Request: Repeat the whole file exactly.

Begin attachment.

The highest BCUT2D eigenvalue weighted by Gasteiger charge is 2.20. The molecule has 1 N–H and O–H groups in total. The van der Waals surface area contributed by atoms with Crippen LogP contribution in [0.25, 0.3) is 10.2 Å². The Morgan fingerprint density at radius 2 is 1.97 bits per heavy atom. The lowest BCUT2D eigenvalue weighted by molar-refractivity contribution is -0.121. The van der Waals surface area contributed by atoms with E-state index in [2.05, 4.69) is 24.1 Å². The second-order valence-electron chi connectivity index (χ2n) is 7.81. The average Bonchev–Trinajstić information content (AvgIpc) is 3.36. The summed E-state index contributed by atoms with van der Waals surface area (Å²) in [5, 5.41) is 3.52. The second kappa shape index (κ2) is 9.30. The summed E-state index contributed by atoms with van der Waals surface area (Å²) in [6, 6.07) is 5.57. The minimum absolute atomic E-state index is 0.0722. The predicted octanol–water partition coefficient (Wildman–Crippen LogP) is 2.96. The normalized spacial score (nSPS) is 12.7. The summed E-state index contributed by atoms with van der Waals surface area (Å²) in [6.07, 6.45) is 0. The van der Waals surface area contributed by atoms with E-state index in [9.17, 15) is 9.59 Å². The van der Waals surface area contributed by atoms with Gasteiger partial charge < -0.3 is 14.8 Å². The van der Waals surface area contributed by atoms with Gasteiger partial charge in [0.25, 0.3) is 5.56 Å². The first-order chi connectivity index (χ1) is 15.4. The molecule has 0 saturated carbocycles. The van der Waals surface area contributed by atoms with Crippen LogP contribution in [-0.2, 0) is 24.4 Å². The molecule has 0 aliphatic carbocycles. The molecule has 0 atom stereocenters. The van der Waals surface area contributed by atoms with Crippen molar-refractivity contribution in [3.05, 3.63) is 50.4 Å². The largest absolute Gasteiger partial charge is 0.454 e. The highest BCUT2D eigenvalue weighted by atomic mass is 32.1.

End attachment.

The highest BCUT2D eigenvalue weighted by Gasteiger charge is 2.20. The molecule has 1 N–H and O–H groups in total. The van der Waals surface area contributed by atoms with Crippen LogP contribution in [0.25, 0.3) is 10.2 Å². The Morgan fingerprint density at radius 2 is 1.97 bits per heavy atom. The lowest BCUT2D eigenvalue weighted by molar-refractivity contribution is -0.121. The van der Waals surface area contributed by atoms with E-state index in [2.05, 4.69) is 24.1 Å². The second-order valence-electron chi connectivity index (χ2n) is 7.81. The average Bonchev–Trinajstić information content (AvgIpc) is 3.36. The summed E-state index contributed by atoms with van der Waals surface area (Å²) in [5, 5.41) is 3.52. The second kappa shape index (κ2) is 9.30. The summed E-state index contributed by atoms with van der Waals surface area (Å²) in [6, 6.07) is 5.57. The minimum absolute atomic E-state index is 0.0722. The predicted octanol–water partition coefficient (Wildman–Crippen LogP) is 2.96. The normalized spacial score (nSPS) is 12.7. The summed E-state index contributed by atoms with van der Waals surface area (Å²) in [6.07, 6.45) is 0. The van der Waals surface area contributed by atoms with E-state index in [9.17, 15) is 9.59 Å². The van der Waals surface area contributed by atoms with Gasteiger partial charge < -0.3 is 14.8 Å². The van der Waals surface area contributed by atoms with Gasteiger partial charge in [0.25, 0.3) is 5.56 Å². The first-order chi connectivity index (χ1) is 15.4. The molecule has 0 saturated carbocycles. The van der Waals surface area contributed by atoms with Crippen LogP contribution in [-0.2, 0) is 24.4 Å². The molecule has 0 aliphatic carbocycles. The molecule has 0 atom stereocenters. The van der Waals surface area contributed by atoms with Crippen molar-refractivity contribution in [3.05, 3.63) is 50.4 Å². The largest absolute Gasteiger partial charge is 0.454 e. The highest BCUT2D eigenvalue weighted by atomic mass is 32.1.